Buster and Thurgood, by Wonkette Operative 'Amelia Z'

It's the Fourth of July, at a time when going out and doing the usual Fourth of July things might be a bit more dangerous than the typical sunburns, potato salad that sat out too long, or tongs-related injuries (you silly BBQ klutz, you). So let's make the best of it, maybe watch Hamilton, and relax with a collection of oddments from around the webs. If you want to, you could even look at our Independence Day reading collection from last year, one part of which we're going to just copy-paste right into this post here, because it's timelier than ever. Stay safe, wear that mask, and if you need to join the dogs under the coffee table when the neighbors start shooting off fireworks, scritch 'em behind the ears for me. The dogs, not the neighbors.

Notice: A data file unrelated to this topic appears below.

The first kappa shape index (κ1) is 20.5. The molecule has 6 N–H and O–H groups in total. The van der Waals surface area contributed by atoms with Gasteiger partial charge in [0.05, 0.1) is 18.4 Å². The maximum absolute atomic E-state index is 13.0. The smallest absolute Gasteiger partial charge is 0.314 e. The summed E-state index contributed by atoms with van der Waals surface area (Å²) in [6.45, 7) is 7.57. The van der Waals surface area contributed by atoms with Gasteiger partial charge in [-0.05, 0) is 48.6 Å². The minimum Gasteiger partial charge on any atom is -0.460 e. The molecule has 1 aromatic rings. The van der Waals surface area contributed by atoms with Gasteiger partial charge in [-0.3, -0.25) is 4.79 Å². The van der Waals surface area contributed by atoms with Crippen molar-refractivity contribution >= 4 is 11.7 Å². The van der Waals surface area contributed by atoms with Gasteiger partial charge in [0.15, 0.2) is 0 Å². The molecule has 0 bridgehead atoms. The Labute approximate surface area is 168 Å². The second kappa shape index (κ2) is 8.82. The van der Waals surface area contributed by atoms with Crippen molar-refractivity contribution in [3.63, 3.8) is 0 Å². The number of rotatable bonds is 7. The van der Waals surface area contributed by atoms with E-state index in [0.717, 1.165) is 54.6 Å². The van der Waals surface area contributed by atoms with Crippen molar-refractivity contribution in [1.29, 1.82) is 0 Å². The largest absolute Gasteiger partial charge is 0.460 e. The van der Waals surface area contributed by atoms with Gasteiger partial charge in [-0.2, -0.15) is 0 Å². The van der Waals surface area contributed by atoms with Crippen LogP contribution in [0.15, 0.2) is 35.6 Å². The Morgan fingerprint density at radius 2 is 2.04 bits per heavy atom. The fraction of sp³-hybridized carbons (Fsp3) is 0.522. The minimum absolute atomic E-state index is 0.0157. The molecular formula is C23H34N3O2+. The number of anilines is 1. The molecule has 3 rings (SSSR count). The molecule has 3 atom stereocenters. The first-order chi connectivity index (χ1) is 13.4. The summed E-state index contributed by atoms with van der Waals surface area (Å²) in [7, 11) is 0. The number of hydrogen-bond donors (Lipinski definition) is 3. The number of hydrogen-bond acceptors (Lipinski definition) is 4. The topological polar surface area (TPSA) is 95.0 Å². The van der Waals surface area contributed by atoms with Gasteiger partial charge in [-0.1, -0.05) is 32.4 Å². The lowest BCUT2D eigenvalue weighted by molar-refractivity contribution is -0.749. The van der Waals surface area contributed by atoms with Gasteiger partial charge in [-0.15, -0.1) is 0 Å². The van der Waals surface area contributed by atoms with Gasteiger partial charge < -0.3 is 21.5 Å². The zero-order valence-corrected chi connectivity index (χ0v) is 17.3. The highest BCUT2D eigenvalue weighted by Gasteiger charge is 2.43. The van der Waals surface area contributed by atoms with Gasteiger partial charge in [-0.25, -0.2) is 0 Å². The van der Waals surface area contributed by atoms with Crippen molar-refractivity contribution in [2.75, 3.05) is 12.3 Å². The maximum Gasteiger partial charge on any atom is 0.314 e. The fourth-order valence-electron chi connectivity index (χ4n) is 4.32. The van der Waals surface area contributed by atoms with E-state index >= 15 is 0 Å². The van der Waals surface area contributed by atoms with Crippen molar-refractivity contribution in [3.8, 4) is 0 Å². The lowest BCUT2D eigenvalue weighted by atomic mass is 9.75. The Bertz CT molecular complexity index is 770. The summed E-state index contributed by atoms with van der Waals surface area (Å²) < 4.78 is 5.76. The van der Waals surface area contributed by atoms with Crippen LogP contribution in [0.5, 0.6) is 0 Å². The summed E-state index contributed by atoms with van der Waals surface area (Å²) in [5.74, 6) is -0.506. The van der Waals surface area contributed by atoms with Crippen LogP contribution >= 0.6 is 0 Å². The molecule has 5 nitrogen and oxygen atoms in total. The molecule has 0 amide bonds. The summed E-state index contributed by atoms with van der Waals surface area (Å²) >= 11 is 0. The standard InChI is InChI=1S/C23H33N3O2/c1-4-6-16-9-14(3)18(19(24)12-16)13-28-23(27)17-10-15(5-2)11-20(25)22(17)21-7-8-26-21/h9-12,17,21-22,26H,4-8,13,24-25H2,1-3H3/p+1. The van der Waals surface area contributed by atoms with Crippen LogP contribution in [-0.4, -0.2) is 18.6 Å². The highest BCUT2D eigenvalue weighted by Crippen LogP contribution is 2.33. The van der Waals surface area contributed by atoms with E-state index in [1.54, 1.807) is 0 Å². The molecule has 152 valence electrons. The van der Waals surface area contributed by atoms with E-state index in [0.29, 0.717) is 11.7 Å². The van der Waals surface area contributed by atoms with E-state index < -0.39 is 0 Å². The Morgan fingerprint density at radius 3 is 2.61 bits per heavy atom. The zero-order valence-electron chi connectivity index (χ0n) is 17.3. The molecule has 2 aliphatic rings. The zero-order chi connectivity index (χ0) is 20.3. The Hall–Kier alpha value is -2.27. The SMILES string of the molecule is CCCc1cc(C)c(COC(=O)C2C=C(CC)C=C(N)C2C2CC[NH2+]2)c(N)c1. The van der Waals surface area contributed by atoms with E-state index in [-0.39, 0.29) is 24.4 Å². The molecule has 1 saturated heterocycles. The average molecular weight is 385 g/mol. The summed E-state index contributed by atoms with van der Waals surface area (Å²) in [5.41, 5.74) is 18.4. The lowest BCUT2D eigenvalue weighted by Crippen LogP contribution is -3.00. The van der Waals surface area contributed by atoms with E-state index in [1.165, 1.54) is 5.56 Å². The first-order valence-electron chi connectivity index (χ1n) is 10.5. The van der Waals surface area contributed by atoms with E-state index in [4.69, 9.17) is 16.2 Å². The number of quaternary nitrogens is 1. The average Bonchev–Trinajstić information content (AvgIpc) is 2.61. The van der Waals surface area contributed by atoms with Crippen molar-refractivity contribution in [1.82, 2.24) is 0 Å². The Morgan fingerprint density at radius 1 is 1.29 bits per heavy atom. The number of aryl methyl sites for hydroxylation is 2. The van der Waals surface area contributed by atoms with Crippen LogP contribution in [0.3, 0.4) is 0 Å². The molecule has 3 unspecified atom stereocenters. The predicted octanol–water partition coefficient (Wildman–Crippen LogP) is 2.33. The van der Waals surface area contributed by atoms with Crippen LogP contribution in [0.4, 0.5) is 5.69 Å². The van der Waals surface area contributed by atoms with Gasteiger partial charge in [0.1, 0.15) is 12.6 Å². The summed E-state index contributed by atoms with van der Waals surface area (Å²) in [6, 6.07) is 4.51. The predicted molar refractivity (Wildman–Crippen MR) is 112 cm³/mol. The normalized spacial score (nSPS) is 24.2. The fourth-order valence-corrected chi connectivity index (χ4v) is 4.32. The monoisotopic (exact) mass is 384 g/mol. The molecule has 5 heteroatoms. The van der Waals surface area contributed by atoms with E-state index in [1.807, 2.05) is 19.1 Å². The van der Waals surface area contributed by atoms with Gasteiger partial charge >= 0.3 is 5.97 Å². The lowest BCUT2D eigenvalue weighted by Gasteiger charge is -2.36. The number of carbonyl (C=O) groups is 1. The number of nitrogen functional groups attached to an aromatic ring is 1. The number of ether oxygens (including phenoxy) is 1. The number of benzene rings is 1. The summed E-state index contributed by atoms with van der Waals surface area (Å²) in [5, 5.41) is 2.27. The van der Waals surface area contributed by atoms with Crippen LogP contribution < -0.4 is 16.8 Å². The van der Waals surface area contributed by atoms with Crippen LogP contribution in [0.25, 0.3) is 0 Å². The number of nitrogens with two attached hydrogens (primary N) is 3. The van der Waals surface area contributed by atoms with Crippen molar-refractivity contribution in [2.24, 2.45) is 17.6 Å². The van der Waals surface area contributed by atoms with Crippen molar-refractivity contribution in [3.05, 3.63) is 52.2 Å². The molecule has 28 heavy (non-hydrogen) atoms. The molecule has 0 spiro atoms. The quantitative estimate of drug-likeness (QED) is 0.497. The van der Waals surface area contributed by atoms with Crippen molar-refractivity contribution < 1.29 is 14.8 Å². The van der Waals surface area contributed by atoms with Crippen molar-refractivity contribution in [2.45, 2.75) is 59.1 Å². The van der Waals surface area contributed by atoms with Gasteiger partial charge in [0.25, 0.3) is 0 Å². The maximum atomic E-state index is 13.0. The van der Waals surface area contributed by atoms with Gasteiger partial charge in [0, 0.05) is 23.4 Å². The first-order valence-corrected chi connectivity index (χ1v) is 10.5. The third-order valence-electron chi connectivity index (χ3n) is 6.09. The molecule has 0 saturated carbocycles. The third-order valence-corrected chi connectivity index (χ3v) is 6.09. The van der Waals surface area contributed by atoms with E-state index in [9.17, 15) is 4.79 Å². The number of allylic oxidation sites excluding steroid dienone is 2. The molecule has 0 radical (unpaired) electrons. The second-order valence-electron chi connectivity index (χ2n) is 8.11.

Frederick Douglass: Still Doing An Amazing Job

This year, as many Americans lurch unsteadily toward what looks like a serious attempt at reckoning with our Original Sin, Frederick Douglass's July 5, 1852 speech to the Rochester Ladies' Anti-Slavery Society, "What to the Slave Is the Fourth of July?" feels more important than ever. It's an impressive indictment of our founding myths, and a hell of a good piece of rhetoric, too, daring to implicate even his allies, the abolitionist society that had invited him, in the enslavement of fellow humans. Yes, they opposed slavery, and were on the right side of history. But Douglass was compelled to remind his white allies that the holiday they'd marked the day before belonged to them — not yet to all Americans. If you have time, go read the full thing here.